As a journalist it's been interesting that when I've talked to great musicians, quite often they're aware that their music comes from outside of themselves, but if they're not Christians, they can't define what that is. Does Mali Music think that it's interesting that this is out there for musicians? "It's really weird," he reflects. "If I could explain it, it's like a concept is given. Whether it's through my eyes, ears, smelling or even tasting something, the inspiration is given and the concept is built. I was walking down the street and I almost stepped on something that was moving real slow. It looked like a little black thing that was moving around. When I got closer, I saw that it was a caterpillar covered in ants. They were transporting it somewhere. That killed me! It was powerful. The caterpillar was a million times the size of one of them, but all of them were lugging that badboy down the sidewalk. That inspired me and I started thinking. I saw how small iniquity is, with a little choice here and a little choice there. Next thing you know, it overtakes you. I heard the song 'Slow Fade' by Casting Crowns. I wrote a song from that. That's how it happens - there's a little portal you can go into, so when you're not with God you get the same inspiration. The portal opens up but you might not be able to get out of it. That's how a lot of guys lose their minds. Same thing with actors and people who can play other things. They take it in and can go into that world, even never having been there, and respond and act like that. I don't have to be in the situation. I could hear someone's testimony, think on it long enough, and I'll almost have to convince myself that I'm not in that condition, so I can write from that heart."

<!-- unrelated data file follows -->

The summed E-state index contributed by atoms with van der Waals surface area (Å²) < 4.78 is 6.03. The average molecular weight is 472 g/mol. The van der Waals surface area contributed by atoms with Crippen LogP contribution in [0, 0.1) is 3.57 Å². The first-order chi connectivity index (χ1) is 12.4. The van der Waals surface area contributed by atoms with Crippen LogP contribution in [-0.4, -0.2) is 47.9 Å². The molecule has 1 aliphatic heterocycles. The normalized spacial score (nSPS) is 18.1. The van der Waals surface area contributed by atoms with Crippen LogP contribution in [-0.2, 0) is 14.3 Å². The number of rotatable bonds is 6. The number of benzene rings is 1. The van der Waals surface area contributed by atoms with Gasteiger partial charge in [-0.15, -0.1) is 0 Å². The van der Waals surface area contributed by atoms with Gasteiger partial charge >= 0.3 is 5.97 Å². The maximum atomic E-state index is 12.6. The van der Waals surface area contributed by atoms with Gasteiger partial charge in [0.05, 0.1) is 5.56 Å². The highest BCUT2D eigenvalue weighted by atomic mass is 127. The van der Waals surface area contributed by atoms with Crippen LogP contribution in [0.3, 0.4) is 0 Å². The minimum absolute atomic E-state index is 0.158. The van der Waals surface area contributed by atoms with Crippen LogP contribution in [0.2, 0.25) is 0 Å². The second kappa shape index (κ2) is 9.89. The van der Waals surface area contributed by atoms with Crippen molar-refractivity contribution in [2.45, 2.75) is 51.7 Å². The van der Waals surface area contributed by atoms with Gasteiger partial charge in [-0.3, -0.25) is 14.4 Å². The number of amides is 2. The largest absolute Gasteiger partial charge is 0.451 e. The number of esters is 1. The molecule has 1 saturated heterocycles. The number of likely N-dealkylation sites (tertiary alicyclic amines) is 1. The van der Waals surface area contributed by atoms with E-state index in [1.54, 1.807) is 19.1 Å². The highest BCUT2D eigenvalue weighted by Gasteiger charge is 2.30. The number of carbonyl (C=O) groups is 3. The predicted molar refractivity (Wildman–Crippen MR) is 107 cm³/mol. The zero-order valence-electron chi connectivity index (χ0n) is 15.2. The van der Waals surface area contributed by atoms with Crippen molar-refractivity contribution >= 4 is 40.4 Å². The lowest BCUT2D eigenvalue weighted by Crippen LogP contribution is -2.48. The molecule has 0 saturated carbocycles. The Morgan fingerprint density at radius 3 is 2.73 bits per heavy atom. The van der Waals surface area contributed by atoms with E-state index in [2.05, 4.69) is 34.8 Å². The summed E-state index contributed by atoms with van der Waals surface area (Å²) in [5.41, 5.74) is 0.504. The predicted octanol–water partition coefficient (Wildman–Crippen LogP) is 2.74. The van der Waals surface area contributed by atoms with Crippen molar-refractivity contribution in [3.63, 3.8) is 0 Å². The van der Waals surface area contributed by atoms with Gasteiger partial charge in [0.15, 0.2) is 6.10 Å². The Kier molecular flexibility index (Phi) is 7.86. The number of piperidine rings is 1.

What about having a life as a regular person? Is it possible for Mali Music to have conversations with people where he's not talking about music? "It's possible," he laughs, "as long as it's about football! It's either got to be really deep, as far as God or something intellectual, or it's got to be about football or music. I hang out with my band members. They are my best friends. But a lot of my friends from school are my football family."